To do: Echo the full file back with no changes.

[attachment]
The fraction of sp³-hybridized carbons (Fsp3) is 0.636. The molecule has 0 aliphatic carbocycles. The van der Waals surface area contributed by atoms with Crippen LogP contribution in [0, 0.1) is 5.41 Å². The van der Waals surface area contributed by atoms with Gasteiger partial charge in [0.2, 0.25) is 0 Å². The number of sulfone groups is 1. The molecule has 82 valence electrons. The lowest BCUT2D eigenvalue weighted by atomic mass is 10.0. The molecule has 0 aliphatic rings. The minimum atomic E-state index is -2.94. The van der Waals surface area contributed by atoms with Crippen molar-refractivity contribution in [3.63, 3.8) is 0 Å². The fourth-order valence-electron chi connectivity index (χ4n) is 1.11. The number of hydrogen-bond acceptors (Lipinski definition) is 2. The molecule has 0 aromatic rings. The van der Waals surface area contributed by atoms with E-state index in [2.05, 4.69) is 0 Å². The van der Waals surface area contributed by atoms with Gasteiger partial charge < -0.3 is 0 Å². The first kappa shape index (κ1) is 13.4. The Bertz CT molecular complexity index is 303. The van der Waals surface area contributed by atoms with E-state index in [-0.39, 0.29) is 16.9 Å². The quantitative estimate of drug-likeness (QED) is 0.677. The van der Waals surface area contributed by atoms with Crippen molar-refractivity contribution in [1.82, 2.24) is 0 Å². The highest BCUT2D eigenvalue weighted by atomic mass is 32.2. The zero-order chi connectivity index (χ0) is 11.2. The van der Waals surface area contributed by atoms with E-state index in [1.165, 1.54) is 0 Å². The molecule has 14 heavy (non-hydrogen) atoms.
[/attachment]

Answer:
The fraction of sp³-hybridized carbons (Fsp3) is 0.636. The molecule has 0 aliphatic carbocycles. The van der Waals surface area contributed by atoms with Crippen LogP contribution in [0, 0.1) is 5.41 Å². The van der Waals surface area contributed by atoms with Gasteiger partial charge in [0.2, 0.25) is 0 Å². The number of sulfone groups is 1. The molecule has 82 valence electrons. The lowest BCUT2D eigenvalue weighted by atomic mass is 10.0. The molecule has 0 aliphatic rings. The minimum atomic E-state index is -2.94. The van der Waals surface area contributed by atoms with Crippen molar-refractivity contribution in [3.63, 3.8) is 0 Å². The fourth-order valence-electron chi connectivity index (χ4n) is 1.11. The number of hydrogen-bond acceptors (Lipinski definition) is 2. The molecule has 0 aromatic rings. The van der Waals surface area contributed by atoms with E-state index in [2.05, 4.69) is 0 Å². The van der Waals surface area contributed by atoms with Gasteiger partial charge < -0.3 is 0 Å². The first kappa shape index (κ1) is 13.4. The Bertz CT molecular complexity index is 303. The van der Waals surface area contributed by atoms with E-state index in [-0.39, 0.29) is 16.9 Å². The quantitative estimate of drug-likeness (QED) is 0.677. The van der Waals surface area contributed by atoms with Crippen molar-refractivity contribution in [1.82, 2.24) is 0 Å². The highest BCUT2D eigenvalue weighted by atomic mass is 32.2. The zero-order chi connectivity index (χ0) is 11.2. The van der Waals surface area contributed by atoms with E-state index in [1.165, 1.54) is 0 Å². The molecule has 14 heavy (non-hydrogen) atoms.